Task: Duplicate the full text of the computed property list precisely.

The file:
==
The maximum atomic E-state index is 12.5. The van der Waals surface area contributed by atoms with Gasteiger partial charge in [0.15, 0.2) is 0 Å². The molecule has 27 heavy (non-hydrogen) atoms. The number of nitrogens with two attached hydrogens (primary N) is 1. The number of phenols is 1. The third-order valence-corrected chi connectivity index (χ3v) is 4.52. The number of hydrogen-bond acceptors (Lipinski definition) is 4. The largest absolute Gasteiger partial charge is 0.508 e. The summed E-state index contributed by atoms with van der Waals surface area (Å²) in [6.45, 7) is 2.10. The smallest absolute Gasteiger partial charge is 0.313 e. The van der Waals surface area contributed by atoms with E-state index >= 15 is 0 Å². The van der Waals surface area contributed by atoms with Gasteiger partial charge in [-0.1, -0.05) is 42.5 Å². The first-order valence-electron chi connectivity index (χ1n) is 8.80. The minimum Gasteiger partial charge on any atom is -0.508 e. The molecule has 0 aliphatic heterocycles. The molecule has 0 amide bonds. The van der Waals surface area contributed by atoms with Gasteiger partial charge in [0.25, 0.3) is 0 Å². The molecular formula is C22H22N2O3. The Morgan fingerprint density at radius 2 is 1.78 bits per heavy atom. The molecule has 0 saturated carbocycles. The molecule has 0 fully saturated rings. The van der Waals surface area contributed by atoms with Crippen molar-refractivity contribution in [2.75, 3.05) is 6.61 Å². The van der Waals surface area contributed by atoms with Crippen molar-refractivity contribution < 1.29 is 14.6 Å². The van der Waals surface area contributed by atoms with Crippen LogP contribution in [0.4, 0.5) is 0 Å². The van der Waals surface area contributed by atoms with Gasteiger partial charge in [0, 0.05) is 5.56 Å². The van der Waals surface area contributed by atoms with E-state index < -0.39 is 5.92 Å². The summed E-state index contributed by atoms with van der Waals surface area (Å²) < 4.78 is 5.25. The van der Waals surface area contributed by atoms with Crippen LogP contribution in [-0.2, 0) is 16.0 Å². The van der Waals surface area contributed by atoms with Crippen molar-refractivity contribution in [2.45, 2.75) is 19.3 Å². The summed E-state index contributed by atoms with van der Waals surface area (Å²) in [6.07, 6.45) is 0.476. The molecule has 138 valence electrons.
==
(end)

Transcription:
The maximum atomic E-state index is 12.5. The van der Waals surface area contributed by atoms with Gasteiger partial charge in [0.15, 0.2) is 0 Å². The molecule has 27 heavy (non-hydrogen) atoms. The number of nitrogens with two attached hydrogens (primary N) is 1. The number of phenols is 1. The third-order valence-corrected chi connectivity index (χ3v) is 4.52. The number of hydrogen-bond acceptors (Lipinski definition) is 4. The largest absolute Gasteiger partial charge is 0.508 e. The summed E-state index contributed by atoms with van der Waals surface area (Å²) in [6.45, 7) is 2.10. The smallest absolute Gasteiger partial charge is 0.313 e. The van der Waals surface area contributed by atoms with E-state index >= 15 is 0 Å². The van der Waals surface area contributed by atoms with Gasteiger partial charge in [-0.1, -0.05) is 42.5 Å². The first-order valence-electron chi connectivity index (χ1n) is 8.80. The minimum Gasteiger partial charge on any atom is -0.508 e. The molecule has 0 aliphatic heterocycles. The molecule has 0 amide bonds. The van der Waals surface area contributed by atoms with Gasteiger partial charge in [0.25, 0.3) is 0 Å². The molecular formula is C22H22N2O3. The Morgan fingerprint density at radius 2 is 1.78 bits per heavy atom. The molecule has 0 saturated carbocycles. The molecule has 0 fully saturated rings. The van der Waals surface area contributed by atoms with Crippen molar-refractivity contribution in [2.75, 3.05) is 6.61 Å². The van der Waals surface area contributed by atoms with Crippen molar-refractivity contribution < 1.29 is 14.6 Å². The van der Waals surface area contributed by atoms with Crippen LogP contribution in [0.4, 0.5) is 0 Å². The van der Waals surface area contributed by atoms with Gasteiger partial charge in [0, 0.05) is 5.56 Å². The van der Waals surface area contributed by atoms with E-state index < -0.39 is 5.92 Å². The summed E-state index contributed by atoms with van der Waals surface area (Å²) < 4.78 is 5.25. The van der Waals surface area contributed by atoms with Crippen LogP contribution in [-0.2, 0) is 16.0 Å². The van der Waals surface area contributed by atoms with Crippen molar-refractivity contribution in [2.45, 2.75) is 19.3 Å². The summed E-state index contributed by atoms with van der Waals surface area (Å²) in [6.07, 6.45) is 0.476. The molecule has 138 valence electrons.